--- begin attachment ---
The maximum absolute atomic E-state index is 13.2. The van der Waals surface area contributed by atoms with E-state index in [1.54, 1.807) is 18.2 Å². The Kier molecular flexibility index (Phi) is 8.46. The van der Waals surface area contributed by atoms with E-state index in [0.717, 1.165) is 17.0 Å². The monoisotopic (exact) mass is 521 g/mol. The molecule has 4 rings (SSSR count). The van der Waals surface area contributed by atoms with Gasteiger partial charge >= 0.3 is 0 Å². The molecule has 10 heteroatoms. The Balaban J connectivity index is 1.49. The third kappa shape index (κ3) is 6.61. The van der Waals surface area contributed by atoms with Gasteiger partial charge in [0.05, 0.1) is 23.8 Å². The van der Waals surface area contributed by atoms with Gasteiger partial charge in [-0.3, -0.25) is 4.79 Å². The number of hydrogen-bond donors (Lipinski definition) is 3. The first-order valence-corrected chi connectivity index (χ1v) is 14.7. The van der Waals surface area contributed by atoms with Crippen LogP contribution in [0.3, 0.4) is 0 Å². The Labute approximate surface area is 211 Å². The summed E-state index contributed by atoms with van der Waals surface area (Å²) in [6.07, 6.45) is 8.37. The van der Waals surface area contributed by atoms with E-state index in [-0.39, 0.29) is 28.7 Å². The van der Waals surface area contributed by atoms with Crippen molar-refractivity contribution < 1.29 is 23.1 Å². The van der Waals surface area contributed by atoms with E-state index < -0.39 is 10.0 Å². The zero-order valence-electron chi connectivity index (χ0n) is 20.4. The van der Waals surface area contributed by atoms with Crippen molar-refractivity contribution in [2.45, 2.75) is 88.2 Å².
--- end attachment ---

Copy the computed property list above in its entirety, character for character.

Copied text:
The maximum absolute atomic E-state index is 13.2. The van der Waals surface area contributed by atoms with E-state index in [1.54, 1.807) is 18.2 Å². The Kier molecular flexibility index (Phi) is 8.46. The van der Waals surface area contributed by atoms with E-state index in [0.717, 1.165) is 17.0 Å². The monoisotopic (exact) mass is 521 g/mol. The molecule has 4 rings (SSSR count). The van der Waals surface area contributed by atoms with Gasteiger partial charge >= 0.3 is 0 Å². The molecule has 10 heteroatoms. The Balaban J connectivity index is 1.49. The third kappa shape index (κ3) is 6.61. The van der Waals surface area contributed by atoms with Gasteiger partial charge in [0.05, 0.1) is 23.8 Å². The van der Waals surface area contributed by atoms with Gasteiger partial charge in [-0.3, -0.25) is 4.79 Å². The number of hydrogen-bond donors (Lipinski definition) is 3. The first-order valence-corrected chi connectivity index (χ1v) is 14.7. The van der Waals surface area contributed by atoms with Crippen LogP contribution in [0.3, 0.4) is 0 Å². The Labute approximate surface area is 211 Å². The summed E-state index contributed by atoms with van der Waals surface area (Å²) in [6.07, 6.45) is 8.37. The van der Waals surface area contributed by atoms with E-state index in [-0.39, 0.29) is 28.7 Å². The van der Waals surface area contributed by atoms with Crippen molar-refractivity contribution < 1.29 is 23.1 Å². The van der Waals surface area contributed by atoms with E-state index < -0.39 is 10.0 Å². The zero-order valence-electron chi connectivity index (χ0n) is 20.4. The van der Waals surface area contributed by atoms with Crippen molar-refractivity contribution in [2.45, 2.75) is 88.2 Å².